The third episode of the recently launched podcast, Let’s Talk Education was graced by economist Asim Bashir Khan. He spoke at length about the investment in education and how this can yield fruitful results.
Pakistan needs to make education accessible for every child by 2030
There’s a dire need to build an infrastructure that facilitates every male and female student, especially those who are disadvantaged and require special care to acquire education, discussed Mr. Bashir during the podcast.
The government needs to work on building ramps for differently-abled students and there should be a separate setup for visually impaired children, he further added.
All of these core points have been added in a cohesive framework but unfortunately, the budgetary allocation is not sufficient enough to cover the expenses. The economist further iterated that Pakistan Coalition for Education (PCE) in collaboration with Pakistan Youth Change Advocates (PYCA) conducted a study to find out a cumulative amount required to bring boys and girls back to school. Approximately 12 trillion rupees are required to do the needful.
Budgetary allocation in non-development sector
According to the 18th amendment, there are two divisions in the education budget. One is the development budget and the other is the non-development budget. In Pakistan, a large proportion of the budget is spent on the non-development side (which includes teacher training, enrollment of students, etc.). However, not much time and money is spent on the development sector, which is the real problem in the education sector, explained Asim Bashir.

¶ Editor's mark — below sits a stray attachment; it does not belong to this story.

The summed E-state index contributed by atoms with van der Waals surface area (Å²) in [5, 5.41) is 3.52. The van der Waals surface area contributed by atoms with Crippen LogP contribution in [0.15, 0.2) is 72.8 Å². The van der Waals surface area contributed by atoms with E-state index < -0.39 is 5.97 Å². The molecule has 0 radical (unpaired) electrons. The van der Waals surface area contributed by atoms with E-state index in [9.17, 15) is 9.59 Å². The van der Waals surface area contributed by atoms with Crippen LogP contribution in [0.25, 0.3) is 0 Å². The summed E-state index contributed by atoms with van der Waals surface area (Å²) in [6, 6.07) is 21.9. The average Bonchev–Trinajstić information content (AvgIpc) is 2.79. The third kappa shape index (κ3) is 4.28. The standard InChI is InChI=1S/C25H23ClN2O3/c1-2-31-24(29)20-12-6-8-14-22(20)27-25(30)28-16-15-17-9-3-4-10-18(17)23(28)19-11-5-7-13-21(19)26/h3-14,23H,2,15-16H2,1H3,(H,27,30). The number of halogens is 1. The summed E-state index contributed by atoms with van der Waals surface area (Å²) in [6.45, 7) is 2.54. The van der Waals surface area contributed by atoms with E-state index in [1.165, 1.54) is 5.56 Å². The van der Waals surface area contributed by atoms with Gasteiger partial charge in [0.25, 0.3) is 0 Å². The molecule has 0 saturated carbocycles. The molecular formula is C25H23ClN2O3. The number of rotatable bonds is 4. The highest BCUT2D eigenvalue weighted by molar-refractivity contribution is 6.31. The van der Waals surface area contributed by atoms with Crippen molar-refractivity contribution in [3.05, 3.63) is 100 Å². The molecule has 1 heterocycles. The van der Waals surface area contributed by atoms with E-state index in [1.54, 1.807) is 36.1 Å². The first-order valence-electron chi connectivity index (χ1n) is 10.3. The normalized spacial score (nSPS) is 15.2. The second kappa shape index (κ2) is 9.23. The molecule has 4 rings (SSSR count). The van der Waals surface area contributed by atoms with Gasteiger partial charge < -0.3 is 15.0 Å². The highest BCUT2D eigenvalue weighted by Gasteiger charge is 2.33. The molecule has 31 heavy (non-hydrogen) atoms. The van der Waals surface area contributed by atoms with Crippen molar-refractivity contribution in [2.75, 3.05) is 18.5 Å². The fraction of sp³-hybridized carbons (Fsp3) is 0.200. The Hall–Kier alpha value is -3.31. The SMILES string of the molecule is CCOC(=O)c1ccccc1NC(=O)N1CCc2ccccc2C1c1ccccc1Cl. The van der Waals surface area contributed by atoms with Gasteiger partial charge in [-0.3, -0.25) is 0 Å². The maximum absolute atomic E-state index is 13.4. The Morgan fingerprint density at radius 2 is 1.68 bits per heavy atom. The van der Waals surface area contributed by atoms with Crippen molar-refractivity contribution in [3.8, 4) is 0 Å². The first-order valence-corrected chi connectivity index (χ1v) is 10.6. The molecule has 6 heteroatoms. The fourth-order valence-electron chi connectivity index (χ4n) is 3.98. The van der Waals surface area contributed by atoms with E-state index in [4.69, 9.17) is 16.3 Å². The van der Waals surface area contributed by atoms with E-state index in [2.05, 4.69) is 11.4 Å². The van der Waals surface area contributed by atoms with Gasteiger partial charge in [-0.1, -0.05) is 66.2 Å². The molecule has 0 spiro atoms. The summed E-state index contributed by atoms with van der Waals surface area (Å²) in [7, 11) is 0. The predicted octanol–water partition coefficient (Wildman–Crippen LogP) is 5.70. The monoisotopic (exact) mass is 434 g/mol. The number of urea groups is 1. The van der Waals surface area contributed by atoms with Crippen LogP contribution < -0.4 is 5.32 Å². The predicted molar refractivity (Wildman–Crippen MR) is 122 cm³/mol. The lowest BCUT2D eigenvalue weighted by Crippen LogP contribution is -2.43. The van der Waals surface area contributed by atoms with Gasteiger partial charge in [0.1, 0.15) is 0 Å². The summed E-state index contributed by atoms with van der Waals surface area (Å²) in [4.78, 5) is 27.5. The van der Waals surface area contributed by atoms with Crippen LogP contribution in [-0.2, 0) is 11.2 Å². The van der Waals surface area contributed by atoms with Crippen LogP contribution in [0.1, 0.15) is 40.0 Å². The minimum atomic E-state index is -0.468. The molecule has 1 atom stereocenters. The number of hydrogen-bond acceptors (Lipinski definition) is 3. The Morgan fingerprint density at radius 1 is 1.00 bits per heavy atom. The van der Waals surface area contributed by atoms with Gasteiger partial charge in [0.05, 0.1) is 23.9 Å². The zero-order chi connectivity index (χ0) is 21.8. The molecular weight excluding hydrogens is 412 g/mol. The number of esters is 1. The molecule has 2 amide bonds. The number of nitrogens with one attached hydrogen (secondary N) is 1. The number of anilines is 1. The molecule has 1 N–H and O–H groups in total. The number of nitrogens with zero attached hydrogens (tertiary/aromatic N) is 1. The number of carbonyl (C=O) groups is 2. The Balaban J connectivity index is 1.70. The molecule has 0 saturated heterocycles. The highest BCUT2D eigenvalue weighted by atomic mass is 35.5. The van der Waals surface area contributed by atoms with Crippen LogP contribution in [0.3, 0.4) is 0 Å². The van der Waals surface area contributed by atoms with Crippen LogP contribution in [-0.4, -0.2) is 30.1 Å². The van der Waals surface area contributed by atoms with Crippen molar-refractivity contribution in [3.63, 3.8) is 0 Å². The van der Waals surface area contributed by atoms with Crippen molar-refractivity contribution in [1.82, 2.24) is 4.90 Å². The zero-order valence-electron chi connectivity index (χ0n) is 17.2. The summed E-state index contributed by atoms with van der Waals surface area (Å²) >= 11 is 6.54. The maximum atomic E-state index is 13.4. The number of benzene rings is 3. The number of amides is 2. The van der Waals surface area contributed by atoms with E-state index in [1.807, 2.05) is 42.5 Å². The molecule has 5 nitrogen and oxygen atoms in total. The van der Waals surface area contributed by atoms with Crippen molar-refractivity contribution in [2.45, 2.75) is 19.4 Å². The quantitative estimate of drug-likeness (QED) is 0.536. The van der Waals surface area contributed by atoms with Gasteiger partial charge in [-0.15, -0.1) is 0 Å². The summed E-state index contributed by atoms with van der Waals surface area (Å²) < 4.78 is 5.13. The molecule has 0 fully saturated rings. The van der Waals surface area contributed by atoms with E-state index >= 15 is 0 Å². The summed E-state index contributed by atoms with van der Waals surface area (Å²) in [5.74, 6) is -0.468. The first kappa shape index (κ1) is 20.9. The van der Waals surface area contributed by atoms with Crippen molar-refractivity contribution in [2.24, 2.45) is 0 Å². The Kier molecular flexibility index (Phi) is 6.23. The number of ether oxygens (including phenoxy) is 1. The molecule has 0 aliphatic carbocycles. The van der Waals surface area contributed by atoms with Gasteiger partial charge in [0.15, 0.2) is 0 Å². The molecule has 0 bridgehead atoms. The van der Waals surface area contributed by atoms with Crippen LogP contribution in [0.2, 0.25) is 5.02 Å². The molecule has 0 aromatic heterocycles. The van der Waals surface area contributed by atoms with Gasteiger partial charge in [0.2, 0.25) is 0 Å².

The investment in education in both sectors is non-linear. The government needs to pay attention to the development side which aims to uplift students. Moreover, it also works towards distributing stipends among the students in order to increase their retention levels. Additionally, the development budget also caters towards initiating need-based programs for girls.
Effective and efficient budgetary framework
Since the past 15 years, the investment in education has lingered between 1.5% to 2.5% of the total GDP. This figure hasn’t improved to date and it is a real challenge for the education sector. Moreover, this investment isn’t enough to deal with the threats to the debilitating health of the education department.
On top of that, the government hasn’t put effective and efficient measures in place to utilize the budget properly. Without a proper framework, we cannot move towards a better and structured education system.
The episode of Asim Bashir Khan is particularly important because it highlights the issues at hand and what the government must do to ensure an education structure that is well-organized.
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